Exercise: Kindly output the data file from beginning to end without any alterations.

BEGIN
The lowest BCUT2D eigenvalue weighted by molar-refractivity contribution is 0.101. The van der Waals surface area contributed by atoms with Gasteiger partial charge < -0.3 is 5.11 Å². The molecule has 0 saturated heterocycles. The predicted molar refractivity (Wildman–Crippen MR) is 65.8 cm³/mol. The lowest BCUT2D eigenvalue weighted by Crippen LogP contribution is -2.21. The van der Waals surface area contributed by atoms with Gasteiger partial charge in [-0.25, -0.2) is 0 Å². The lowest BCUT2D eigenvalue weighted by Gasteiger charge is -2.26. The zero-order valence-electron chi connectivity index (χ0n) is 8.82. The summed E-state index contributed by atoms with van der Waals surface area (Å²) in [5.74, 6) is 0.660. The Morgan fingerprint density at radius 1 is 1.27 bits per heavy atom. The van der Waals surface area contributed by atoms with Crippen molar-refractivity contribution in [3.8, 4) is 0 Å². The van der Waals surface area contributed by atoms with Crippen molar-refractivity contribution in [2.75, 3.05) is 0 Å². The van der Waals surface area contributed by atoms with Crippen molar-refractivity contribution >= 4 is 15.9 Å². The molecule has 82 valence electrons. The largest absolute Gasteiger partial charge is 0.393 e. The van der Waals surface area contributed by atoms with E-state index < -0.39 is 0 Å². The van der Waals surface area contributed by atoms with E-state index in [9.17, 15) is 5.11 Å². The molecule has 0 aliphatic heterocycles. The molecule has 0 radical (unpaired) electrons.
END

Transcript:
The lowest BCUT2D eigenvalue weighted by molar-refractivity contribution is 0.101. The van der Waals surface area contributed by atoms with Gasteiger partial charge < -0.3 is 5.11 Å². The molecule has 0 saturated heterocycles. The predicted molar refractivity (Wildman–Crippen MR) is 65.8 cm³/mol. The lowest BCUT2D eigenvalue weighted by Crippen LogP contribution is -2.21. The van der Waals surface area contributed by atoms with Gasteiger partial charge in [-0.25, -0.2) is 0 Å². The lowest BCUT2D eigenvalue weighted by Gasteiger charge is -2.26. The zero-order valence-electron chi connectivity index (χ0n) is 8.82. The summed E-state index contributed by atoms with van der Waals surface area (Å²) in [5.74, 6) is 0.660. The Morgan fingerprint density at radius 1 is 1.27 bits per heavy atom. The van der Waals surface area contributed by atoms with Crippen molar-refractivity contribution in [3.8, 4) is 0 Å². The van der Waals surface area contributed by atoms with Crippen molar-refractivity contribution in [2.75, 3.05) is 0 Å². The van der Waals surface area contributed by atoms with Crippen molar-refractivity contribution >= 4 is 15.9 Å². The molecule has 82 valence electrons. The largest absolute Gasteiger partial charge is 0.393 e. The van der Waals surface area contributed by atoms with E-state index < -0.39 is 0 Å². The van der Waals surface area contributed by atoms with E-state index in [9.17, 15) is 5.11 Å². The molecule has 0 aliphatic heterocycles. The molecule has 0 radical (unpaired) electrons.